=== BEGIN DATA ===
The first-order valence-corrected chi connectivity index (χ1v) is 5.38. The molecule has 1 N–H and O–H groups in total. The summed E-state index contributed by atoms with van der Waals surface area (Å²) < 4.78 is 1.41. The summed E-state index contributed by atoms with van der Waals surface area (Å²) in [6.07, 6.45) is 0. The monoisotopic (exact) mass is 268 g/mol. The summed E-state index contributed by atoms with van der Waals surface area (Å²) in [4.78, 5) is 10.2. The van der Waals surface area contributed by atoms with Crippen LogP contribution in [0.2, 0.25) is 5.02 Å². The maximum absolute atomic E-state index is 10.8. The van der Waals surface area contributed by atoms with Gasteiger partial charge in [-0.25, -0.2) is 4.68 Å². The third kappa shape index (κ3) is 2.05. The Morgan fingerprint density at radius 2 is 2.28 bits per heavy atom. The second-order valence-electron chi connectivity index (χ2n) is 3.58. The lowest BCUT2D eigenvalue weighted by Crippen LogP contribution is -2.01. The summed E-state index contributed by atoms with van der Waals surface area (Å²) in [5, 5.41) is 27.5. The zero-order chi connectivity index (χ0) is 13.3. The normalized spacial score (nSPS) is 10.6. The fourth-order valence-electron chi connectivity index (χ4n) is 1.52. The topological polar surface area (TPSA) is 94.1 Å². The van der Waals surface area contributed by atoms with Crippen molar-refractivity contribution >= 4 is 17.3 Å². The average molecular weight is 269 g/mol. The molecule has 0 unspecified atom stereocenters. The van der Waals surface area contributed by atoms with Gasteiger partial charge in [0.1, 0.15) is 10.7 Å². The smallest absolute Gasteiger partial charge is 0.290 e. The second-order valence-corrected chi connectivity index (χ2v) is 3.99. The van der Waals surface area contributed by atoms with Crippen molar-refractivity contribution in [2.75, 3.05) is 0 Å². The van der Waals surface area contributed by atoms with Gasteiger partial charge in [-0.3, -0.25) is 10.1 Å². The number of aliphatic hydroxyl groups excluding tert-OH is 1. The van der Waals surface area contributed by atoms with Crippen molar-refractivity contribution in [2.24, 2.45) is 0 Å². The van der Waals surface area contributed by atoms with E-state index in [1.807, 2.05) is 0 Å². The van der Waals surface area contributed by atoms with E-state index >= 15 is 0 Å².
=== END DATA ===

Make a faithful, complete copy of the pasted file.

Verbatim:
The first-order valence-corrected chi connectivity index (χ1v) is 5.38. The molecule has 1 N–H and O–H groups in total. The summed E-state index contributed by atoms with van der Waals surface area (Å²) < 4.78 is 1.41. The summed E-state index contributed by atoms with van der Waals surface area (Å²) in [6.07, 6.45) is 0. The monoisotopic (exact) mass is 268 g/mol. The summed E-state index contributed by atoms with van der Waals surface area (Å²) in [4.78, 5) is 10.2. The van der Waals surface area contributed by atoms with Crippen LogP contribution in [0.2, 0.25) is 5.02 Å². The maximum absolute atomic E-state index is 10.8. The van der Waals surface area contributed by atoms with Gasteiger partial charge in [-0.25, -0.2) is 4.68 Å². The third kappa shape index (κ3) is 2.05. The Morgan fingerprint density at radius 2 is 2.28 bits per heavy atom. The second-order valence-electron chi connectivity index (χ2n) is 3.58. The lowest BCUT2D eigenvalue weighted by Crippen LogP contribution is -2.01. The summed E-state index contributed by atoms with van der Waals surface area (Å²) in [5, 5.41) is 27.5. The zero-order chi connectivity index (χ0) is 13.3. The normalized spacial score (nSPS) is 10.6. The fourth-order valence-electron chi connectivity index (χ4n) is 1.52. The topological polar surface area (TPSA) is 94.1 Å². The van der Waals surface area contributed by atoms with Crippen molar-refractivity contribution >= 4 is 17.3 Å². The average molecular weight is 269 g/mol. The molecule has 0 unspecified atom stereocenters. The van der Waals surface area contributed by atoms with Gasteiger partial charge in [0.1, 0.15) is 10.7 Å². The smallest absolute Gasteiger partial charge is 0.290 e. The second-order valence-corrected chi connectivity index (χ2v) is 3.99. The van der Waals surface area contributed by atoms with Crippen molar-refractivity contribution in [2.75, 3.05) is 0 Å². The van der Waals surface area contributed by atoms with Gasteiger partial charge in [-0.3, -0.25) is 10.1 Å². The number of aliphatic hydroxyl groups excluding tert-OH is 1. The van der Waals surface area contributed by atoms with Crippen molar-refractivity contribution in [2.24, 2.45) is 0 Å². The van der Waals surface area contributed by atoms with E-state index in [1.807, 2.05) is 0 Å². The van der Waals surface area contributed by atoms with E-state index >= 15 is 0 Å².